In this installment of our “Patterns of Service-oriented Architecture” series, we’re going to talk about a complex concept called idempotency, and a technique you can apply to your service design to ensure that requested work is only performed once.
Prevent duplicate requests by allowing the Consumer of a Service to send a value that represents the uniqueness of a request, so that no request with the same unique value is attempted more than once.
It’s possible—and likely—for a service to perform operations that cannot be undone. For example, charging a customer money cannot be cleanly rolled back once completed. For Services like this, Consumers of the Service need a way to be absolutely sure that their request of that Service had exactly one effect. Stated another way, the service’s calls should be idempotent.
The problem is that the Service might not know enough to ensure idempotence. For example, if a customer makes two purchases for the same amount, the Server can’t tell if this is really two purchases, or if a single purchase is being retried (e.g. due to a network failure that caused the first to get interrupted).
In order to ensure idempotency, the Server would need to know a lot about the use-cases of its Consumers. Instead, the Consumer can provide a unique identifier for each unique interaction. For example, if each purchase has a unique id, the Consumer can pass that id along with the purchase request. The Server will then make sure it does not service the same request twice.
In the purchasing example, suppose there was only one purchase, and the Consumer was interrupted and tried again, using the original purchase ID. The Server can locate the previous request, based on the Consumer’s ID and return the results.
This Consumer-generated ID is an idempotency key.
When a dangerous or difficult-to-undo operation must be performed, but it cannot be made idempotent without more context, use an Idempotency Key. Common examples are when creating data in a third-party where that data has a cost, or cannot be easily removed or changed to handle intermittent failures.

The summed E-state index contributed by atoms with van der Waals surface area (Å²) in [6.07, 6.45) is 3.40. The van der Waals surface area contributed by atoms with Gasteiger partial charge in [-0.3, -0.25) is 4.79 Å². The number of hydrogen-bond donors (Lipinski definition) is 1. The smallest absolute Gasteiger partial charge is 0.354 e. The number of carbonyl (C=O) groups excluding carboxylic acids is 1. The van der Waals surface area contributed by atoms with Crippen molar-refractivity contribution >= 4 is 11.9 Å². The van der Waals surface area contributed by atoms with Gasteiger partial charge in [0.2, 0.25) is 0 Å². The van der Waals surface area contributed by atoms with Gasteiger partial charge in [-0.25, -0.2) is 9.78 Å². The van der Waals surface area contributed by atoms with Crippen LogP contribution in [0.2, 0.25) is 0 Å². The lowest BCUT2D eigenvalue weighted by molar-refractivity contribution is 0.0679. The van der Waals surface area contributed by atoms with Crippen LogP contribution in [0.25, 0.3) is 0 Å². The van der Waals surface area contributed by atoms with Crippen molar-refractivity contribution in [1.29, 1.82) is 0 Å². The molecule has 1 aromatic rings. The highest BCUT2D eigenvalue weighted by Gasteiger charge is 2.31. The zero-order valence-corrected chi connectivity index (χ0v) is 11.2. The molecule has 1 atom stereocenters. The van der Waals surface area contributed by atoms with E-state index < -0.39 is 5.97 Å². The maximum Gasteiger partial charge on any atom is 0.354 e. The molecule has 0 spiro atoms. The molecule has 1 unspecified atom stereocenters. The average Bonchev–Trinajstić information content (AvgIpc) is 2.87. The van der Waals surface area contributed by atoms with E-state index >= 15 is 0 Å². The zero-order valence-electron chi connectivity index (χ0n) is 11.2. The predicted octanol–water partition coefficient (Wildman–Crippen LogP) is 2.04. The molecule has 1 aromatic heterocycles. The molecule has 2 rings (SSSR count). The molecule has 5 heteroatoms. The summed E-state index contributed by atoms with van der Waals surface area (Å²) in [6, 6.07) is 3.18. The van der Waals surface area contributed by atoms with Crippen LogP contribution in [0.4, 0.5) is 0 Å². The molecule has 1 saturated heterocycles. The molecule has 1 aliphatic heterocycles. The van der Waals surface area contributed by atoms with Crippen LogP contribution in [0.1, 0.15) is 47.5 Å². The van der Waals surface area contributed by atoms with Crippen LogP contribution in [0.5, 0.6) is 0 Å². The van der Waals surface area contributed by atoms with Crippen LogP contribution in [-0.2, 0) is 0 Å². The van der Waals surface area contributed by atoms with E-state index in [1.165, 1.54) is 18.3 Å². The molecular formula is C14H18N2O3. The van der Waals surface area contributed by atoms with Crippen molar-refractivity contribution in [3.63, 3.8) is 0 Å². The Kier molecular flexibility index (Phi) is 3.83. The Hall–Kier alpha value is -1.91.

This is a difficult pattern to get right, as each Consumer of a service must properly and carefully design its key. It also requires careful implementation in the service to ensure that the operation of writing the idempotency key and performing the work are themselves idempotent.
- A Consumer makes a request. It passes along both an identifier of who it is (e.g. per-consumer API Key) and an idempotency key. Semantically, this means “if you get a request with this idempotency key from me, consider it the same as any other request from me with that idempotency key”.
- The service examines its database for previously-serviced requests from this consumer with the given idempotency key. It’s important that the idempotency key be scoped to a particular consumer, because it’s not possible for all consumers to ensure their idempotency keys are collectively unique.
- If an existing record/response is found, the Service returns that.
- If not, the Service should both store the Consumer ID/idempotency key for later and service the request. This operation must itself be idempotent. You want to avoid a situation where you record a consumer id/idempotency key but don’t do the work (or vice versa). The simplest way to accomplish this is with a Database Transaction.
- Once the work is complete, the new response is returned to the Consumer.
Idempotency Key Algorithm
To make this pattern work, you must choose the right algorithm for calculating your idempotency key. Always remember what you are trying to prevent. You don’t want the same logical operation to be actually performed more than once.
Getting the right algorithm will require playing-out scenarios to see what will happen. Start with playing out the scenarios with no idempotency key:
- Single operation succeeds, response fails, Consumer tries again, what happens?
- Operation fails, response fails, Consumer tries again, what happens?
- Operation succeeds, response succeeds, but Consumer fails after the response, what happens?
From there, replay the scenario with different key algorithms. Start simple, such as the primary key of something being operated on. Often you’ll need to incorporate a time component, for operations that are legal multiple times, but not multiple times in quick succession. You can account for this by adding days or weeks between retries in your scenario and playing out what would happen versus what should happen.
- Consumers should almost never re-use the idempotency key algorithm used by other Consumers. Each Consumer must design an idempotency key for their specific use-case. If two Consumers have the same algorithm, it could indicate that one or both algorithms are wrong. The best way to avoid this is to derive your idempotency algorithm from scratch—don’t start with a copy of another one.
- Neither the Service nor Consumer should parse additional meaning from the idempotency key. For example, if your key has a timestamp in it, no logic should exist that parses that timestamp.
- That being said, unnecessarily obfuscating the key’s components can make debugging difficult. You may be tempted to hash the idempotency key, but doing so has little value and makes it hard to back out how the key came to be if there is a problem.
- Log when the idempotency key was used to locate an existing transaction. This will help if you have a poorly-designed idempotency key algorithm, because you can see when the service located existing records.